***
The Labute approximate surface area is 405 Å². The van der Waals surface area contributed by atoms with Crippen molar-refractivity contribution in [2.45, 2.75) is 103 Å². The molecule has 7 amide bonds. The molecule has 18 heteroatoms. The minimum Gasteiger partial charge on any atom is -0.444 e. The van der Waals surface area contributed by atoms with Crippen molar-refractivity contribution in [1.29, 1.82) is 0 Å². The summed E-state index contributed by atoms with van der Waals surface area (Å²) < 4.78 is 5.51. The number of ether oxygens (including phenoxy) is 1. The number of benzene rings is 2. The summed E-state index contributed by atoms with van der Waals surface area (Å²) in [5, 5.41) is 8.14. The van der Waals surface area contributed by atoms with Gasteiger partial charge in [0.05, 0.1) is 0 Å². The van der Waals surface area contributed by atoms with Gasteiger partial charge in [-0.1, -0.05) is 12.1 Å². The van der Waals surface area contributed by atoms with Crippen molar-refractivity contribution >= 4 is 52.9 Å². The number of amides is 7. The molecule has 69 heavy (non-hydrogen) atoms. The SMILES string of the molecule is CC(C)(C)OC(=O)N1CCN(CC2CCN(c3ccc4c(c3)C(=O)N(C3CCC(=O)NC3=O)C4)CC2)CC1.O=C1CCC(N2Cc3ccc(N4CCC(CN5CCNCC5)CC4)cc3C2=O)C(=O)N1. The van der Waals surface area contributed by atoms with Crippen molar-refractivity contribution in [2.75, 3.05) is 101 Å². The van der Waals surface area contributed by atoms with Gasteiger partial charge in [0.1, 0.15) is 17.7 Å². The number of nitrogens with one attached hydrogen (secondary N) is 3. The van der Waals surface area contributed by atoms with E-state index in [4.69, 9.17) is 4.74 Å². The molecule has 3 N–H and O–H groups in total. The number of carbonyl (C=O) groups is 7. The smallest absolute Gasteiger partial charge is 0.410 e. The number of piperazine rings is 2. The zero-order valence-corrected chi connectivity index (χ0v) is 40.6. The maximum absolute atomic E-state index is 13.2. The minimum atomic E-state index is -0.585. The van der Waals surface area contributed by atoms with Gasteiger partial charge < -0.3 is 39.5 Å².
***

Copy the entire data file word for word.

The Labute approximate surface area is 405 Å². The van der Waals surface area contributed by atoms with Crippen molar-refractivity contribution in [2.45, 2.75) is 103 Å². The molecule has 7 amide bonds. The molecule has 18 heteroatoms. The minimum Gasteiger partial charge on any atom is -0.444 e. The van der Waals surface area contributed by atoms with Crippen molar-refractivity contribution in [1.29, 1.82) is 0 Å². The summed E-state index contributed by atoms with van der Waals surface area (Å²) < 4.78 is 5.51. The number of ether oxygens (including phenoxy) is 1. The number of benzene rings is 2. The summed E-state index contributed by atoms with van der Waals surface area (Å²) in [5, 5.41) is 8.14. The van der Waals surface area contributed by atoms with Gasteiger partial charge in [0.05, 0.1) is 0 Å². The van der Waals surface area contributed by atoms with Gasteiger partial charge in [-0.1, -0.05) is 12.1 Å². The van der Waals surface area contributed by atoms with Crippen molar-refractivity contribution >= 4 is 52.9 Å². The number of amides is 7. The molecule has 69 heavy (non-hydrogen) atoms. The SMILES string of the molecule is CC(C)(C)OC(=O)N1CCN(CC2CCN(c3ccc4c(c3)C(=O)N(C3CCC(=O)NC3=O)C4)CC2)CC1.O=C1CCC(N2Cc3ccc(N4CCC(CN5CCNCC5)CC4)cc3C2=O)C(=O)N1. The van der Waals surface area contributed by atoms with Crippen molar-refractivity contribution in [2.75, 3.05) is 101 Å². The van der Waals surface area contributed by atoms with Gasteiger partial charge in [0.1, 0.15) is 17.7 Å². The number of nitrogens with one attached hydrogen (secondary N) is 3. The van der Waals surface area contributed by atoms with E-state index in [4.69, 9.17) is 4.74 Å². The molecule has 3 N–H and O–H groups in total. The number of carbonyl (C=O) groups is 7. The smallest absolute Gasteiger partial charge is 0.410 e. The number of piperazine rings is 2. The zero-order valence-corrected chi connectivity index (χ0v) is 40.6. The maximum absolute atomic E-state index is 13.2. The minimum atomic E-state index is -0.585. The van der Waals surface area contributed by atoms with Gasteiger partial charge < -0.3 is 39.5 Å².